There is some controversy over whether process of care measures are correlated with or causative of improvements in actual health outcomes–mortality, morbidity, functional status, etc. Research published in Health Affairs explores this issue, and specifically the public reporting of performance on process measures. (Health Affairs Article) The study looked at hospitals covered by the Medicare Hospital Compare project over a three year period and examined mortality, length of stay, and readmission rates for heart attacks, heart failure and pneumonia.
The study found that in this time period almost all hospitals improved their publicly reported performance on the process of care measures. Some of this effect may be due to better reporting, or selective reporting, of results. The improvement in performance was strongly associated with decreases in mortality, length of stay and readmissions for heart attack patients. It was also correlated with lower readmission rates for heart failure patients and slightly lower mortality rates for pneumonia patients.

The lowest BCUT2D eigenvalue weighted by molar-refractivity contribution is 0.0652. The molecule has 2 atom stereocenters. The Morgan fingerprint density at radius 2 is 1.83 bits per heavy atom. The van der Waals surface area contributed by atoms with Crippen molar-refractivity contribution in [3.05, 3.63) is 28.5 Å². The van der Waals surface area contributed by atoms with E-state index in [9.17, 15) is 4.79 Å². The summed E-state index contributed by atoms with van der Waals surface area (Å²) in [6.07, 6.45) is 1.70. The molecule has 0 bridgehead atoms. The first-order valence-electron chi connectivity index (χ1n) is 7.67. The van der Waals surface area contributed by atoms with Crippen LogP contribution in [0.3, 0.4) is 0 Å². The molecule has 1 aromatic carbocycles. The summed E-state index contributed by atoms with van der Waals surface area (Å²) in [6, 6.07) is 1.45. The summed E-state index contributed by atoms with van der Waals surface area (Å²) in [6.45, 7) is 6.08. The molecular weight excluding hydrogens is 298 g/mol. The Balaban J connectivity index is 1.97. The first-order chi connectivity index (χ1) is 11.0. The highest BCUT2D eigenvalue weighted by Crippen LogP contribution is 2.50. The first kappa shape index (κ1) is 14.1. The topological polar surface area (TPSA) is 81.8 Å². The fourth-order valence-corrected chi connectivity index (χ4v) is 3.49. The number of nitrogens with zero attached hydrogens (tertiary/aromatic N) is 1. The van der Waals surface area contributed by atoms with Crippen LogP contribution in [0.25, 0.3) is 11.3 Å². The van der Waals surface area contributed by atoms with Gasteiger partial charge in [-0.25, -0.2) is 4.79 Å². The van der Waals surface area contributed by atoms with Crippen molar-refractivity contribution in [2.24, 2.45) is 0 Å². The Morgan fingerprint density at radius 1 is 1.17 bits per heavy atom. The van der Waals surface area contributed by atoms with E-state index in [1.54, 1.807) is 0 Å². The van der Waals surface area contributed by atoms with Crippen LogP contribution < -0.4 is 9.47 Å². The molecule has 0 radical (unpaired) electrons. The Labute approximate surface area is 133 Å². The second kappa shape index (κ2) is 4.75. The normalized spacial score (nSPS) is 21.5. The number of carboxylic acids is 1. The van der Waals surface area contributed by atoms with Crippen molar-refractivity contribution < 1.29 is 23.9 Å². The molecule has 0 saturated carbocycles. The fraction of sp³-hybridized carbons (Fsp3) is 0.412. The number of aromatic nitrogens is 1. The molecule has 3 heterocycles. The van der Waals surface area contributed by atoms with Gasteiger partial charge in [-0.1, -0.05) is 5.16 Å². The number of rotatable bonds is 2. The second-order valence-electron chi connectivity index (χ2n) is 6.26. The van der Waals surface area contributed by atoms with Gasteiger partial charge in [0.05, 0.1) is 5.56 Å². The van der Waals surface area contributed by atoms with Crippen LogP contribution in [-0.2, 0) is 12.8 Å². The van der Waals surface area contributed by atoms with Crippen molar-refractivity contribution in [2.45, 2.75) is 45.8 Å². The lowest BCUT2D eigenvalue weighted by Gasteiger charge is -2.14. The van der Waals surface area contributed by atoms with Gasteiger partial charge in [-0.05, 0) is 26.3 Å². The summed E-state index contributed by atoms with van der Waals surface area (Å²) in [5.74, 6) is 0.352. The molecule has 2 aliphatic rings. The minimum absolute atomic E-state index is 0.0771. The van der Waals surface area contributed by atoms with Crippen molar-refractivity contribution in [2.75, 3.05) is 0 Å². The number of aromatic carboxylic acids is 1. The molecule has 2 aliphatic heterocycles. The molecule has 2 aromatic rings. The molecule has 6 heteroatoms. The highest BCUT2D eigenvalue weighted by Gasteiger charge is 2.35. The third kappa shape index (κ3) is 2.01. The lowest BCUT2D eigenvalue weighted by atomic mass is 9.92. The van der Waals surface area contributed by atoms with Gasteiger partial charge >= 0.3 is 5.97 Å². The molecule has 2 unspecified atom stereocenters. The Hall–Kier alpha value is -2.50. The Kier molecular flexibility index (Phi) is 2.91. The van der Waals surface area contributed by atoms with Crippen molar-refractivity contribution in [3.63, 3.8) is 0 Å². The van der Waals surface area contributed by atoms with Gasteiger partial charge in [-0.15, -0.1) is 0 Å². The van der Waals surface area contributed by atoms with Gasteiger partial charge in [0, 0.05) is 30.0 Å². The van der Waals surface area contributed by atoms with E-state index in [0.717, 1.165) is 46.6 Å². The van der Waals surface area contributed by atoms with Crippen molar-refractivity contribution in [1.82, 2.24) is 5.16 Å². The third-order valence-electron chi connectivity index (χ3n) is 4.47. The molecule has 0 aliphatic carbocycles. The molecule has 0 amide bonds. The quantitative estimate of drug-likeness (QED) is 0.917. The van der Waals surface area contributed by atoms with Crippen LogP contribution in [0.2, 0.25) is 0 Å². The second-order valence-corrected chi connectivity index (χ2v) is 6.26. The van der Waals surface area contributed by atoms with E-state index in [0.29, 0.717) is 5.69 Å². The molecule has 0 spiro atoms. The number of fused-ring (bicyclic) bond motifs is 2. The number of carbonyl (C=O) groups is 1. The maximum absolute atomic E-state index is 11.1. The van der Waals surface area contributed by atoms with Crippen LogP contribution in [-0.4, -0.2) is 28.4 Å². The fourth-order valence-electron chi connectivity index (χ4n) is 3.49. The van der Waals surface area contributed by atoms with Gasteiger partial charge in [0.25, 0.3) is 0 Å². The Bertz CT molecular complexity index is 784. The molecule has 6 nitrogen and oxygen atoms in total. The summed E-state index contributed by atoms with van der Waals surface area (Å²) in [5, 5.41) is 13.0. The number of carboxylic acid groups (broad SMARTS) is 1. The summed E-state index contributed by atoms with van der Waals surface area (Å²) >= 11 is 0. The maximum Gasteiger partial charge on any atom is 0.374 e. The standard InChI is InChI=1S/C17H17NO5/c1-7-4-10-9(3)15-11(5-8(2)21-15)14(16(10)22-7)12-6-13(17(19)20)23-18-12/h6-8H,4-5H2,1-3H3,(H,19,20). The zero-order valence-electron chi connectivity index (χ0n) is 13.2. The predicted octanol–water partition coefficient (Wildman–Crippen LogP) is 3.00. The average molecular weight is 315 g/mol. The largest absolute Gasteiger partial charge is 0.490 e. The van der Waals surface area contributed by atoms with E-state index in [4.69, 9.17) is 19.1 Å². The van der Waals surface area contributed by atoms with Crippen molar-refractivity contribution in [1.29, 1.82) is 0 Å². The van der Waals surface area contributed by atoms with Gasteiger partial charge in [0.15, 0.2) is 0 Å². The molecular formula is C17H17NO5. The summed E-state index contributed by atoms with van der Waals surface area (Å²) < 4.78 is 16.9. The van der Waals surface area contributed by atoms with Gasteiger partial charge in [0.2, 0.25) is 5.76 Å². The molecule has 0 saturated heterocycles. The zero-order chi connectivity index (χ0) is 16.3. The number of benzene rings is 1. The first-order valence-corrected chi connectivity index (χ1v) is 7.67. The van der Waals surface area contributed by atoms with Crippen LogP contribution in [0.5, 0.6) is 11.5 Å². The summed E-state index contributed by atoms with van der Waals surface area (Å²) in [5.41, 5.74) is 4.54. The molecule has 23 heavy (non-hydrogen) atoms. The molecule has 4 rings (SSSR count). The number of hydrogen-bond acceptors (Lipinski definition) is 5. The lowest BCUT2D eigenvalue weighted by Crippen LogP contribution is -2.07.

The presence of other quality initiatives may explain the results, but as pay for reporting has turned into pay for performance, it actually is fairly likely that there is some degree of causation between better performance on process of care measures and patient outcomes. One question raised by the researchers is whether pay for performance should focus on improvement, not the absolute level of performance. Another issue is whether incentives should be continued when a stable level of high performance has been reached. Overall, the research is encouraging for use of pay for reporting and pay for performance programs.